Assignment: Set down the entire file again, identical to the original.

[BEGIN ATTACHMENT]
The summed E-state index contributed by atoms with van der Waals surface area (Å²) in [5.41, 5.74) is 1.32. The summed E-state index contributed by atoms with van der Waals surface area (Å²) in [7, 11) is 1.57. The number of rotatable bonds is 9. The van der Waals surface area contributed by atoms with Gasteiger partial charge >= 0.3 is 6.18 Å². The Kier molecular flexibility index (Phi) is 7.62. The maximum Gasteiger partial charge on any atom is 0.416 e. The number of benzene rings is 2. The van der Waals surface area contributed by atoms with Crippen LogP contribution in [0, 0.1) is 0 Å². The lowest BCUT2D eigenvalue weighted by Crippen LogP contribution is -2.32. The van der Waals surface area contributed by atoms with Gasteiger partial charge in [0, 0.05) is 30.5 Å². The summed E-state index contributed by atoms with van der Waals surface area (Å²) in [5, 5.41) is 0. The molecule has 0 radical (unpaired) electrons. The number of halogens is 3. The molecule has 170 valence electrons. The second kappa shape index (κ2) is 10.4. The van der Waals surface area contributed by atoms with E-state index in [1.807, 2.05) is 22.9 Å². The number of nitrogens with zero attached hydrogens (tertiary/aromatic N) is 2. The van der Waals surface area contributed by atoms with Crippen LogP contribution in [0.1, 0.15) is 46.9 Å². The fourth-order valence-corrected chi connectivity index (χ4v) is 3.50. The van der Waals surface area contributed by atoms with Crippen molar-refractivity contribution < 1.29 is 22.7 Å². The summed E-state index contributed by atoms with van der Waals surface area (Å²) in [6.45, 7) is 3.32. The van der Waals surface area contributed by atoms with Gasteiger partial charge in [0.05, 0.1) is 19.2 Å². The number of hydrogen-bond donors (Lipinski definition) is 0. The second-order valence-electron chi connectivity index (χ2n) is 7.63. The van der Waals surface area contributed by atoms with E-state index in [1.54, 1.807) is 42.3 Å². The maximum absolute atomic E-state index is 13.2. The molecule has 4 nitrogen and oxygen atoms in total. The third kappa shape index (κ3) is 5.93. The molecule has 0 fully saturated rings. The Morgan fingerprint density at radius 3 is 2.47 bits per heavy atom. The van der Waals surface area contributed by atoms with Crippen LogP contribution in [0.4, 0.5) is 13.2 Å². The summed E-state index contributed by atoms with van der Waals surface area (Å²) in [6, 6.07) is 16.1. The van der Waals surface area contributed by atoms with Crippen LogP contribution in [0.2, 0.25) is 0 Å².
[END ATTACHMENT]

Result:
The summed E-state index contributed by atoms with van der Waals surface area (Å²) in [5.41, 5.74) is 1.32. The summed E-state index contributed by atoms with van der Waals surface area (Å²) in [7, 11) is 1.57. The number of rotatable bonds is 9. The van der Waals surface area contributed by atoms with Gasteiger partial charge >= 0.3 is 6.18 Å². The Kier molecular flexibility index (Phi) is 7.62. The maximum Gasteiger partial charge on any atom is 0.416 e. The number of benzene rings is 2. The van der Waals surface area contributed by atoms with Crippen LogP contribution in [0, 0.1) is 0 Å². The lowest BCUT2D eigenvalue weighted by Crippen LogP contribution is -2.32. The van der Waals surface area contributed by atoms with Gasteiger partial charge in [0, 0.05) is 30.5 Å². The summed E-state index contributed by atoms with van der Waals surface area (Å²) in [5, 5.41) is 0. The molecule has 0 radical (unpaired) electrons. The number of halogens is 3. The molecule has 170 valence electrons. The second kappa shape index (κ2) is 10.4. The van der Waals surface area contributed by atoms with E-state index in [1.807, 2.05) is 22.9 Å². The number of nitrogens with zero attached hydrogens (tertiary/aromatic N) is 2. The van der Waals surface area contributed by atoms with Crippen LogP contribution in [0.1, 0.15) is 46.9 Å². The fourth-order valence-corrected chi connectivity index (χ4v) is 3.50. The van der Waals surface area contributed by atoms with Crippen molar-refractivity contribution < 1.29 is 22.7 Å². The summed E-state index contributed by atoms with van der Waals surface area (Å²) in [6.45, 7) is 3.32. The van der Waals surface area contributed by atoms with Gasteiger partial charge in [0.05, 0.1) is 19.2 Å². The number of hydrogen-bond donors (Lipinski definition) is 0. The second-order valence-electron chi connectivity index (χ2n) is 7.63. The van der Waals surface area contributed by atoms with E-state index in [1.54, 1.807) is 42.3 Å². The maximum absolute atomic E-state index is 13.2. The molecule has 4 nitrogen and oxygen atoms in total. The third kappa shape index (κ3) is 5.93. The molecule has 0 fully saturated rings. The Morgan fingerprint density at radius 3 is 2.47 bits per heavy atom. The van der Waals surface area contributed by atoms with Crippen LogP contribution in [0.4, 0.5) is 13.2 Å². The summed E-state index contributed by atoms with van der Waals surface area (Å²) in [6, 6.07) is 16.1. The van der Waals surface area contributed by atoms with Crippen LogP contribution in [0.2, 0.25) is 0 Å².